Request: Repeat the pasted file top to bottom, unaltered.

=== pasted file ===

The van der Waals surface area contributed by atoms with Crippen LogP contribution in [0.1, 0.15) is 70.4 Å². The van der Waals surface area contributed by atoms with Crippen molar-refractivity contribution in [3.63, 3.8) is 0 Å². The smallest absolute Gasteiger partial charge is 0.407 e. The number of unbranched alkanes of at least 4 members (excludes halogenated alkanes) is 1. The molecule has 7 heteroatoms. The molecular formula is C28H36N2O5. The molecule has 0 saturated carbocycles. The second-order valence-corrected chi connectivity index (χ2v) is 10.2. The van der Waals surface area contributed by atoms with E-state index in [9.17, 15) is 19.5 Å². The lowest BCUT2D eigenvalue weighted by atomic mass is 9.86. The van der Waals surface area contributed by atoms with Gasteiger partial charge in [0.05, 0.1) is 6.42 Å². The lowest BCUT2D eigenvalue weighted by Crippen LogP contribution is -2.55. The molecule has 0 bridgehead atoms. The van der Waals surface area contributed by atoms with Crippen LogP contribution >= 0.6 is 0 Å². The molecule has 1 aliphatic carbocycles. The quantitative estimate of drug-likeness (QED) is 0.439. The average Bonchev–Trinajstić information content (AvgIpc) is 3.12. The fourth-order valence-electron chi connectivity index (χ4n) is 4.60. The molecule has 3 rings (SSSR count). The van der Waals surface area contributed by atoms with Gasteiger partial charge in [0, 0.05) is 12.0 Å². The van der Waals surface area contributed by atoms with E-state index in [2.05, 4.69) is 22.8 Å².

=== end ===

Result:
The van der Waals surface area contributed by atoms with Crippen LogP contribution in [0.1, 0.15) is 70.4 Å². The van der Waals surface area contributed by atoms with Crippen molar-refractivity contribution in [3.63, 3.8) is 0 Å². The smallest absolute Gasteiger partial charge is 0.407 e. The number of unbranched alkanes of at least 4 members (excludes halogenated alkanes) is 1. The molecule has 7 heteroatoms. The molecular formula is C28H36N2O5. The molecule has 0 saturated carbocycles. The second-order valence-corrected chi connectivity index (χ2v) is 10.2. The van der Waals surface area contributed by atoms with E-state index in [9.17, 15) is 19.5 Å². The lowest BCUT2D eigenvalue weighted by atomic mass is 9.86. The van der Waals surface area contributed by atoms with Gasteiger partial charge in [0.05, 0.1) is 6.42 Å². The lowest BCUT2D eigenvalue weighted by Crippen LogP contribution is -2.55. The molecule has 0 bridgehead atoms. The van der Waals surface area contributed by atoms with Crippen LogP contribution >= 0.6 is 0 Å². The molecule has 1 aliphatic carbocycles. The quantitative estimate of drug-likeness (QED) is 0.439. The average Bonchev–Trinajstić information content (AvgIpc) is 3.12. The fourth-order valence-electron chi connectivity index (χ4n) is 4.60. The molecule has 3 rings (SSSR count). The van der Waals surface area contributed by atoms with Gasteiger partial charge in [0, 0.05) is 12.0 Å². The van der Waals surface area contributed by atoms with E-state index in [2.05, 4.69) is 22.8 Å².